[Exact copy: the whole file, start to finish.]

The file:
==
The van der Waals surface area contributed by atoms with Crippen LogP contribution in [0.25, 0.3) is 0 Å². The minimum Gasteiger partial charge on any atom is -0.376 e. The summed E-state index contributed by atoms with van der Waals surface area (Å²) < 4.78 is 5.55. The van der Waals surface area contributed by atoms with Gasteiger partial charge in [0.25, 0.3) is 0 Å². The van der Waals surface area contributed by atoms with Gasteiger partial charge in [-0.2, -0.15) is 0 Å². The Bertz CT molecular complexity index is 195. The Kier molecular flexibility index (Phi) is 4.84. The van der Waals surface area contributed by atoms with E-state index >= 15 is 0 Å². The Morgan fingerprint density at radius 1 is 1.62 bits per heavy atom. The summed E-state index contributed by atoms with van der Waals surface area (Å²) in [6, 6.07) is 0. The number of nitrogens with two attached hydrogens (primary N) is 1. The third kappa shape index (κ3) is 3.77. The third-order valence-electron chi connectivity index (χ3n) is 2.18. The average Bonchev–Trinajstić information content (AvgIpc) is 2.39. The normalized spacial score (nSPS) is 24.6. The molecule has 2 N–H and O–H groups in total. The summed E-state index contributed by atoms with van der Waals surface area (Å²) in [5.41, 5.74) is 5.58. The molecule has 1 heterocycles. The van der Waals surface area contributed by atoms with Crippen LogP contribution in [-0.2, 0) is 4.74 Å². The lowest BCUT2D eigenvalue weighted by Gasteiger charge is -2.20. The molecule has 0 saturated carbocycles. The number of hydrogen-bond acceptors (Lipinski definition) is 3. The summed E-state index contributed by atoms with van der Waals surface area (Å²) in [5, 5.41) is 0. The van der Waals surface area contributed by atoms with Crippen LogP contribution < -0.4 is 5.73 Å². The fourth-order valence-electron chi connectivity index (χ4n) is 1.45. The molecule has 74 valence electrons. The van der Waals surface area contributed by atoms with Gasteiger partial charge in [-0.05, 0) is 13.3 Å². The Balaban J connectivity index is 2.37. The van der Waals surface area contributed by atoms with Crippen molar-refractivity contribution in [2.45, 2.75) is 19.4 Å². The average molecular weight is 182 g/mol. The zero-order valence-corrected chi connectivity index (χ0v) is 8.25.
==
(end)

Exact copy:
The van der Waals surface area contributed by atoms with Crippen LogP contribution in [0.25, 0.3) is 0 Å². The minimum Gasteiger partial charge on any atom is -0.376 e. The summed E-state index contributed by atoms with van der Waals surface area (Å²) < 4.78 is 5.55. The van der Waals surface area contributed by atoms with Gasteiger partial charge in [0.25, 0.3) is 0 Å². The van der Waals surface area contributed by atoms with Gasteiger partial charge in [-0.2, -0.15) is 0 Å². The Bertz CT molecular complexity index is 195. The Kier molecular flexibility index (Phi) is 4.84. The van der Waals surface area contributed by atoms with E-state index >= 15 is 0 Å². The Morgan fingerprint density at radius 1 is 1.62 bits per heavy atom. The summed E-state index contributed by atoms with van der Waals surface area (Å²) in [6, 6.07) is 0. The number of nitrogens with two attached hydrogens (primary N) is 1. The third kappa shape index (κ3) is 3.77. The third-order valence-electron chi connectivity index (χ3n) is 2.18. The average Bonchev–Trinajstić information content (AvgIpc) is 2.39. The normalized spacial score (nSPS) is 24.6. The molecule has 2 N–H and O–H groups in total. The summed E-state index contributed by atoms with van der Waals surface area (Å²) in [5.41, 5.74) is 5.58. The molecule has 1 heterocycles. The van der Waals surface area contributed by atoms with Crippen LogP contribution in [-0.2, 0) is 4.74 Å². The lowest BCUT2D eigenvalue weighted by Gasteiger charge is -2.20. The molecule has 0 saturated carbocycles. The number of hydrogen-bond acceptors (Lipinski definition) is 3. The summed E-state index contributed by atoms with van der Waals surface area (Å²) in [5, 5.41) is 0. The van der Waals surface area contributed by atoms with Crippen LogP contribution < -0.4 is 5.73 Å². The fourth-order valence-electron chi connectivity index (χ4n) is 1.45. The molecule has 74 valence electrons. The van der Waals surface area contributed by atoms with Gasteiger partial charge in [-0.05, 0) is 13.3 Å². The Balaban J connectivity index is 2.37. The van der Waals surface area contributed by atoms with Crippen molar-refractivity contribution in [2.45, 2.75) is 19.4 Å². The average molecular weight is 182 g/mol. The zero-order valence-corrected chi connectivity index (χ0v) is 8.25.